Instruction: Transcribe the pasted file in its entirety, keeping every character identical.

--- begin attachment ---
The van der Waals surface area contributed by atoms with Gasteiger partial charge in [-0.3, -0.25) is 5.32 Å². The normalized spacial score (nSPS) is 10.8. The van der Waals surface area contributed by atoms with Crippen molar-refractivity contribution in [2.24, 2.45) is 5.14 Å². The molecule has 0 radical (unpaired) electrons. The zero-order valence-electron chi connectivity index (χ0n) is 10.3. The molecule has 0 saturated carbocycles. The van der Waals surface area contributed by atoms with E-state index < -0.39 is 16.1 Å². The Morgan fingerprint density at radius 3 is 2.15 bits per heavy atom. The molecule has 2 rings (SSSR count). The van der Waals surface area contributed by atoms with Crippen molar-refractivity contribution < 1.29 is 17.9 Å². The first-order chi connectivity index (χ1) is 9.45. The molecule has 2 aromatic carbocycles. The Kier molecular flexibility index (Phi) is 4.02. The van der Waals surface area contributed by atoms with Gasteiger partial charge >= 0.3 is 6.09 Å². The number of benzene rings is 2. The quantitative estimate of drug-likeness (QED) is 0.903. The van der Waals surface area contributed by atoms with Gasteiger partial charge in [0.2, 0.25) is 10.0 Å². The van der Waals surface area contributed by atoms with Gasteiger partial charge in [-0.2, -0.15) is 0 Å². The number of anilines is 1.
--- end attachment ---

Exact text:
The van der Waals surface area contributed by atoms with Gasteiger partial charge in [-0.3, -0.25) is 5.32 Å². The normalized spacial score (nSPS) is 10.8. The van der Waals surface area contributed by atoms with Crippen molar-refractivity contribution in [2.24, 2.45) is 5.14 Å². The molecule has 0 radical (unpaired) electrons. The zero-order valence-electron chi connectivity index (χ0n) is 10.3. The molecule has 0 saturated carbocycles. The van der Waals surface area contributed by atoms with E-state index < -0.39 is 16.1 Å². The Morgan fingerprint density at radius 3 is 2.15 bits per heavy atom. The molecule has 2 rings (SSSR count). The van der Waals surface area contributed by atoms with Crippen molar-refractivity contribution < 1.29 is 17.9 Å². The first-order chi connectivity index (χ1) is 9.45. The molecule has 2 aromatic carbocycles. The Kier molecular flexibility index (Phi) is 4.02. The van der Waals surface area contributed by atoms with Gasteiger partial charge >= 0.3 is 6.09 Å². The number of benzene rings is 2. The quantitative estimate of drug-likeness (QED) is 0.903. The van der Waals surface area contributed by atoms with Gasteiger partial charge in [0.2, 0.25) is 10.0 Å². The van der Waals surface area contributed by atoms with Gasteiger partial charge in [-0.2, -0.15) is 0 Å². The number of anilines is 1.